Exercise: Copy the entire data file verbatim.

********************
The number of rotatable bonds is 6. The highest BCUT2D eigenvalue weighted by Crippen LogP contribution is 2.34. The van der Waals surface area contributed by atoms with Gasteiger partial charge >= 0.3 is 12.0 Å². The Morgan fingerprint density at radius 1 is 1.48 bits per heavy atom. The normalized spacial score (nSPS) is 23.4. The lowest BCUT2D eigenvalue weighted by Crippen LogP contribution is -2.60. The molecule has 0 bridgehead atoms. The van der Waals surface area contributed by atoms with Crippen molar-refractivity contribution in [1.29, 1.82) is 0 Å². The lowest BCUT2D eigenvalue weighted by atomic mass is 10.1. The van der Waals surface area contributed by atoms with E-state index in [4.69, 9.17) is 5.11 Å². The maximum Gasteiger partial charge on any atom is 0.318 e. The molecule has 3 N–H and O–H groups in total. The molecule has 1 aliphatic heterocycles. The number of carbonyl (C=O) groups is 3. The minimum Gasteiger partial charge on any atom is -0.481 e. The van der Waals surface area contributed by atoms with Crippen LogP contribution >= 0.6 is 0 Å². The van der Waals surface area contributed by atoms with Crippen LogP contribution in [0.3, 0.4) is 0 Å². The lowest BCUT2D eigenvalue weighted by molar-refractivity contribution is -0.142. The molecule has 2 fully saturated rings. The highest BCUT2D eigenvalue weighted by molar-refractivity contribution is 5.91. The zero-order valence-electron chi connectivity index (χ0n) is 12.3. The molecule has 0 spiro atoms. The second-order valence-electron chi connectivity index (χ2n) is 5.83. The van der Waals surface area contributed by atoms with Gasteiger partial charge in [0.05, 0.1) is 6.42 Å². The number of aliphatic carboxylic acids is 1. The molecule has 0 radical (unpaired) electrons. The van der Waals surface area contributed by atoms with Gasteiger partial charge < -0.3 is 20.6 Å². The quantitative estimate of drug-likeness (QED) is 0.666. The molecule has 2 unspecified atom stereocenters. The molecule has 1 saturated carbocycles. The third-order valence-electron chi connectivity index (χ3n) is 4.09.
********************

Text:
The number of rotatable bonds is 6. The highest BCUT2D eigenvalue weighted by Crippen LogP contribution is 2.34. The van der Waals surface area contributed by atoms with Gasteiger partial charge >= 0.3 is 12.0 Å². The Morgan fingerprint density at radius 1 is 1.48 bits per heavy atom. The normalized spacial score (nSPS) is 23.4. The lowest BCUT2D eigenvalue weighted by Crippen LogP contribution is -2.60. The molecule has 0 bridgehead atoms. The van der Waals surface area contributed by atoms with Crippen molar-refractivity contribution in [1.29, 1.82) is 0 Å². The lowest BCUT2D eigenvalue weighted by atomic mass is 10.1. The van der Waals surface area contributed by atoms with E-state index in [4.69, 9.17) is 5.11 Å². The maximum Gasteiger partial charge on any atom is 0.318 e. The molecule has 3 N–H and O–H groups in total. The molecule has 1 aliphatic heterocycles. The number of carbonyl (C=O) groups is 3. The minimum Gasteiger partial charge on any atom is -0.481 e. The van der Waals surface area contributed by atoms with Crippen LogP contribution >= 0.6 is 0 Å². The van der Waals surface area contributed by atoms with Crippen LogP contribution in [0.3, 0.4) is 0 Å². The lowest BCUT2D eigenvalue weighted by molar-refractivity contribution is -0.142. The molecule has 2 fully saturated rings. The highest BCUT2D eigenvalue weighted by molar-refractivity contribution is 5.91. The zero-order valence-electron chi connectivity index (χ0n) is 12.3. The molecule has 0 spiro atoms. The second-order valence-electron chi connectivity index (χ2n) is 5.83. The van der Waals surface area contributed by atoms with Gasteiger partial charge in [0.05, 0.1) is 6.42 Å². The number of aliphatic carboxylic acids is 1. The molecule has 0 radical (unpaired) electrons. The van der Waals surface area contributed by atoms with Gasteiger partial charge < -0.3 is 20.6 Å². The quantitative estimate of drug-likeness (QED) is 0.666. The molecule has 2 unspecified atom stereocenters. The molecule has 1 saturated carbocycles. The third-order valence-electron chi connectivity index (χ3n) is 4.09.